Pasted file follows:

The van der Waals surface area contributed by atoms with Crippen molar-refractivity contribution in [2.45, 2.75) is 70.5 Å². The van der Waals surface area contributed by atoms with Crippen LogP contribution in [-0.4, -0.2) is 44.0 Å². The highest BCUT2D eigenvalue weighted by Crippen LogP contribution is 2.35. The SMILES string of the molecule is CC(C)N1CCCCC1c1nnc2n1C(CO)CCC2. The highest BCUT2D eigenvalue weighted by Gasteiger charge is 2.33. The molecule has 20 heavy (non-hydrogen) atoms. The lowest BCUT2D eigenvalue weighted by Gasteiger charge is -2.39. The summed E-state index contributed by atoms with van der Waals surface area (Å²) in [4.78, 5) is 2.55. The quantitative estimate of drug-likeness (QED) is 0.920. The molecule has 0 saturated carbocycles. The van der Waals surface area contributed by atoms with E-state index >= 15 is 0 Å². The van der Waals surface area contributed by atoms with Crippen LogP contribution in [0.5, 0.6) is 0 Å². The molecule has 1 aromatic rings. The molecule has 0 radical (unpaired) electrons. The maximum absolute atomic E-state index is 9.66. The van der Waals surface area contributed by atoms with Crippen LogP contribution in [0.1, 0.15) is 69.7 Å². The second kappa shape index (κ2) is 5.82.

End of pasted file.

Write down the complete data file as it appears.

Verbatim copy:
The van der Waals surface area contributed by atoms with Crippen molar-refractivity contribution in [2.45, 2.75) is 70.5 Å². The van der Waals surface area contributed by atoms with Crippen LogP contribution in [-0.4, -0.2) is 44.0 Å². The highest BCUT2D eigenvalue weighted by Crippen LogP contribution is 2.35. The SMILES string of the molecule is CC(C)N1CCCCC1c1nnc2n1C(CO)CCC2. The highest BCUT2D eigenvalue weighted by Gasteiger charge is 2.33. The molecule has 20 heavy (non-hydrogen) atoms. The lowest BCUT2D eigenvalue weighted by Gasteiger charge is -2.39. The summed E-state index contributed by atoms with van der Waals surface area (Å²) in [4.78, 5) is 2.55. The quantitative estimate of drug-likeness (QED) is 0.920. The molecule has 0 saturated carbocycles. The van der Waals surface area contributed by atoms with E-state index >= 15 is 0 Å². The van der Waals surface area contributed by atoms with Crippen LogP contribution in [0.5, 0.6) is 0 Å². The molecule has 1 aromatic rings. The molecule has 0 radical (unpaired) electrons. The maximum absolute atomic E-state index is 9.66. The van der Waals surface area contributed by atoms with Crippen LogP contribution in [0.1, 0.15) is 69.7 Å². The second kappa shape index (κ2) is 5.82.